In 1905, these course offerings were organized under the newly established School of Fine and Applied Arts (later to become the College of Fine Arts) and, within two decades, formal degree programs were established and the College of Fine Arts building, one of the university’s landmark structures, opened in 1916 to serve as a home for critical inquiry and creative production. From their earliest days, the schools of the College of Fine Arts have been demanding of their students, academically rigorous and professionally focused. The result is a constellation of internationally top-ranked conservatory schools in the arts, design and architecture.

Carnegie’s vision of the role of the arts in education created an environment unique in higher education: the integration of professional conservatory education and practice within a tier-one research university, offering great depth and breadth of intense professional arts education within the larger educational context of academic spirit and rigor.

At its core, the College of Fine Arts is human-centered, trans-disciplinary in its intellectual capital and approach, committed to community engagement, supportive of creative risk-taking, and actively embracing diversity. The pedagogy across the college is built on the principles of “thinking through doing” and “learning through doing” in a studio-based environment, and respect for tradition while encouraging innovation. The College of Fine Arts aspires to increase local, national and international impact and transformation of the creative professions by advancing leadership in multidisciplinary research and education, and through well-educated and professionally successful graduates. The college’s success derives from its capabilities in identifying and nurturing interdisciplinary opportunities both within the college and across the university, and by integrating research, scholarship, education, practice and service within its schools.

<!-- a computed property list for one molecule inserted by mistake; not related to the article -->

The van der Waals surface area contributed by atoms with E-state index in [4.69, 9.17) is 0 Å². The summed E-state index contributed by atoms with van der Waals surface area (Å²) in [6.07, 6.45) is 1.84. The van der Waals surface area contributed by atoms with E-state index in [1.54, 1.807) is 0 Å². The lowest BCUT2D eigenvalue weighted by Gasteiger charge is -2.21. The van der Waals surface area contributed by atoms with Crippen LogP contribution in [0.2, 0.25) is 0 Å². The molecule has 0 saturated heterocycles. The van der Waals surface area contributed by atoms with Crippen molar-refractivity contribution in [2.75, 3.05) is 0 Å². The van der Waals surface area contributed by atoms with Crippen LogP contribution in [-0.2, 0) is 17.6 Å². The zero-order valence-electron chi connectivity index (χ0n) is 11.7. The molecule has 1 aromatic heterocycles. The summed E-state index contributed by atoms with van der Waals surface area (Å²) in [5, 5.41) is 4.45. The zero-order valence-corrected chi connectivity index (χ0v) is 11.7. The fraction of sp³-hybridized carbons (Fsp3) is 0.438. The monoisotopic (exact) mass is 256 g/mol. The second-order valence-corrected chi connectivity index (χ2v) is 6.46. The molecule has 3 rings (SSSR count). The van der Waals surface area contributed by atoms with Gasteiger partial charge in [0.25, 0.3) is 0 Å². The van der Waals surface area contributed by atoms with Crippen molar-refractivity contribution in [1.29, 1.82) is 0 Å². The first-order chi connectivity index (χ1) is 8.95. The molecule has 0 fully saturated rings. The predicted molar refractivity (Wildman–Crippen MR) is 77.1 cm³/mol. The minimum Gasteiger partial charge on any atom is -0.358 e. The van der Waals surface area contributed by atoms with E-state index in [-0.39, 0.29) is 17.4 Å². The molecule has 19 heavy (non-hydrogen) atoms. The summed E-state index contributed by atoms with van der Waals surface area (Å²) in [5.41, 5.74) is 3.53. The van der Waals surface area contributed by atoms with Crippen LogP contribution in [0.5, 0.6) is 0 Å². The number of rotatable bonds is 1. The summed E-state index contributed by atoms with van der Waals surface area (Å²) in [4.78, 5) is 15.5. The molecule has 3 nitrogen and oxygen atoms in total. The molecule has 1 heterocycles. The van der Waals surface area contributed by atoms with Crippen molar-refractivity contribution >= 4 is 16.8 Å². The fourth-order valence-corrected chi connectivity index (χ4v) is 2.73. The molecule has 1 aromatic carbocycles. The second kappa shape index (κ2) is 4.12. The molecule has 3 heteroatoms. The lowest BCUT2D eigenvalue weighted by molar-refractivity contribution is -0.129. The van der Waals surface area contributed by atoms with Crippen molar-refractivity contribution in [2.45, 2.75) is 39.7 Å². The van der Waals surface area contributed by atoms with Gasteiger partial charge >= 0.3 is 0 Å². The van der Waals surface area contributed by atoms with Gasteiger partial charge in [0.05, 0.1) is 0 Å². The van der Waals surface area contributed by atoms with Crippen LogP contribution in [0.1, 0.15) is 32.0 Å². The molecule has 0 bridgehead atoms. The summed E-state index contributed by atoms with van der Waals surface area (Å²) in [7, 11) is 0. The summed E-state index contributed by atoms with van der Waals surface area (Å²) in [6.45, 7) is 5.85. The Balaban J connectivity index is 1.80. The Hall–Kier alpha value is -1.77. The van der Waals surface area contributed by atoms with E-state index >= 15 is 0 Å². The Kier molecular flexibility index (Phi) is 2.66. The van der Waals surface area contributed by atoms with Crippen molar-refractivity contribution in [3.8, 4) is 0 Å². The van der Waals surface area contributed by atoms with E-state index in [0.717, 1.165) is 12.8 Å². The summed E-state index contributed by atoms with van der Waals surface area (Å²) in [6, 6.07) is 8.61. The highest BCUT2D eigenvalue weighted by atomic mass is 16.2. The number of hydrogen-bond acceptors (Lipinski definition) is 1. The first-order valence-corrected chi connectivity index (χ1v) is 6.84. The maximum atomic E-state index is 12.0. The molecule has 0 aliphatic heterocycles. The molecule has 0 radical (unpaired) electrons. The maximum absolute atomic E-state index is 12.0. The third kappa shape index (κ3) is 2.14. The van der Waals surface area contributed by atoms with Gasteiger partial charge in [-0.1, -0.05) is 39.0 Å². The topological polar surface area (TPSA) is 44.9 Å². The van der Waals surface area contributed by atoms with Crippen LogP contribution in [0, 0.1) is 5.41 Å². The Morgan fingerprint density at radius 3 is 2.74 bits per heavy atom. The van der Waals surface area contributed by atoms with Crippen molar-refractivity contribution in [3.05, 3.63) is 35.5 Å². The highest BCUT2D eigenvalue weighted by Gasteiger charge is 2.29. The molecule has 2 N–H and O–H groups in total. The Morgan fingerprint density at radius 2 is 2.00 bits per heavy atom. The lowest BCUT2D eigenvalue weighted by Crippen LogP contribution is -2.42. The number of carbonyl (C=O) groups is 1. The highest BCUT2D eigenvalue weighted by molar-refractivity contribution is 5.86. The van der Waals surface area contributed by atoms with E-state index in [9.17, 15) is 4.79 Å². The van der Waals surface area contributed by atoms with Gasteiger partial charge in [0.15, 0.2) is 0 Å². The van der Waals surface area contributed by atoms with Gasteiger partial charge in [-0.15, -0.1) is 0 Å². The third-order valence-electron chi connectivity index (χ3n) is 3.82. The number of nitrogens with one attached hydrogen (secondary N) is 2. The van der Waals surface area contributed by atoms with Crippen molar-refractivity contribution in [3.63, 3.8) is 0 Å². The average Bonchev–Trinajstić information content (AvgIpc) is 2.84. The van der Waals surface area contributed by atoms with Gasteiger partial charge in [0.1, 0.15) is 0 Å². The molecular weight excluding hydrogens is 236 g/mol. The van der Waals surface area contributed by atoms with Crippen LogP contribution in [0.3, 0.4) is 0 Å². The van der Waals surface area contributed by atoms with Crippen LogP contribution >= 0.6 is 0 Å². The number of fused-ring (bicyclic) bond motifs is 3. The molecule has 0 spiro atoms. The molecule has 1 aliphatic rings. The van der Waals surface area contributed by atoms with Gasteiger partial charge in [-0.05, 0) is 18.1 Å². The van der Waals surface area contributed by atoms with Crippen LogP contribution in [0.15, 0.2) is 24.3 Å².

Interdisciplinarity, a core value for the College of Fine Arts, is realized not only in individual exploration and scholarship of our students and faculty across various colleges and disciplines, but also through the BXA Intercollege Degree Programs and a number of degrees offered in collaboration with other academic units. BXA, with degrees offered jointly through Dietrich College of the Humanities and Social Sciences (Bachelor of Humanities and the Arts), Mellon College of Science (Bachelor of Science and the Arts) and the School of Computer Science (Bachelor of Computer Science and the Arts), provides individualized educational experiences and supports undergraduate students’ quests for new forms of knowledge from the fusion of multiple fields of inquiry.  

Andrew Carnegie recognized the power of art and instilled within all of us at the university a deep appreciation for art’s ability to inspire engineers, technologists, scientists and policy-makers in changing the world. Not unlike the scientists, engineers and scholars across Carnegie Mellon who push their discoveries and invention to the limits of human experience and understanding, the students and faculty within CFA test those same limits, and they have a critical role to play in reflecting on the human condition, stimulating creativity across sectors, and affecting change in our society.  

The “genius of the place” (as a former School of Music head once referred to it), is that the schools of the College of Fine Arts, unlike stand-alone arts conservatories, are rooted among top-ranked programs in technology, science, engineering, management, policy and the humanities, all of which serve to enrich CFA students’ educations. Carnegie Mellon is a home for academically gifted architects, designers and artists who, through this rich and deep intellectually diversity, have the opportunity to achieve extraordinary artistry, to be ever inquisitive, and to move into their futures with a sharp sense of confidence and purpose.